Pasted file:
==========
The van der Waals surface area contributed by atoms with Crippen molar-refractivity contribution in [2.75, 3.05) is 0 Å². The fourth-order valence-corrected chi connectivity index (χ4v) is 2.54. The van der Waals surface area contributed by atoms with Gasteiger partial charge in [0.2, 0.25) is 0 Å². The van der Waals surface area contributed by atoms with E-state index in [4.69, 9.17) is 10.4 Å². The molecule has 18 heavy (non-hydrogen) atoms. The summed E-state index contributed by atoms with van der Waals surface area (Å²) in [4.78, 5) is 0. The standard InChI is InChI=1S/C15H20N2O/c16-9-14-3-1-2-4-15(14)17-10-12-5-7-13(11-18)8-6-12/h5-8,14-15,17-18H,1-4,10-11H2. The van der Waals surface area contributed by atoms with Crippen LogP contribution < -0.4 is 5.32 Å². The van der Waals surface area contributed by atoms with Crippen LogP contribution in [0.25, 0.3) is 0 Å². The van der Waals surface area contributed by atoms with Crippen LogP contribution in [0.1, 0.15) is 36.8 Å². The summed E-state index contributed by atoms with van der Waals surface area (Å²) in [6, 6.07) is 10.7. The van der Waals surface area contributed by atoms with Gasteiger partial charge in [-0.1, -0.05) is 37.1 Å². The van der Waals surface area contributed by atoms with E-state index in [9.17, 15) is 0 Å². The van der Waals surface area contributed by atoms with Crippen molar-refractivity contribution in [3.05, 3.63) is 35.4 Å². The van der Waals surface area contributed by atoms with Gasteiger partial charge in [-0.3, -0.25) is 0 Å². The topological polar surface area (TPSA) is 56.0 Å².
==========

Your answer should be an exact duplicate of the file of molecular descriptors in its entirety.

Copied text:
The van der Waals surface area contributed by atoms with Crippen molar-refractivity contribution in [2.75, 3.05) is 0 Å². The fourth-order valence-corrected chi connectivity index (χ4v) is 2.54. The van der Waals surface area contributed by atoms with Gasteiger partial charge in [0.2, 0.25) is 0 Å². The van der Waals surface area contributed by atoms with E-state index in [4.69, 9.17) is 10.4 Å². The molecule has 18 heavy (non-hydrogen) atoms. The summed E-state index contributed by atoms with van der Waals surface area (Å²) in [4.78, 5) is 0. The standard InChI is InChI=1S/C15H20N2O/c16-9-14-3-1-2-4-15(14)17-10-12-5-7-13(11-18)8-6-12/h5-8,14-15,17-18H,1-4,10-11H2. The van der Waals surface area contributed by atoms with Crippen LogP contribution < -0.4 is 5.32 Å². The van der Waals surface area contributed by atoms with Crippen LogP contribution in [0.25, 0.3) is 0 Å². The van der Waals surface area contributed by atoms with Crippen LogP contribution in [0.1, 0.15) is 36.8 Å². The summed E-state index contributed by atoms with van der Waals surface area (Å²) in [6, 6.07) is 10.7. The van der Waals surface area contributed by atoms with Gasteiger partial charge in [-0.1, -0.05) is 37.1 Å². The van der Waals surface area contributed by atoms with E-state index in [9.17, 15) is 0 Å². The van der Waals surface area contributed by atoms with Crippen molar-refractivity contribution in [3.05, 3.63) is 35.4 Å². The van der Waals surface area contributed by atoms with Gasteiger partial charge in [-0.3, -0.25) is 0 Å². The topological polar surface area (TPSA) is 56.0 Å².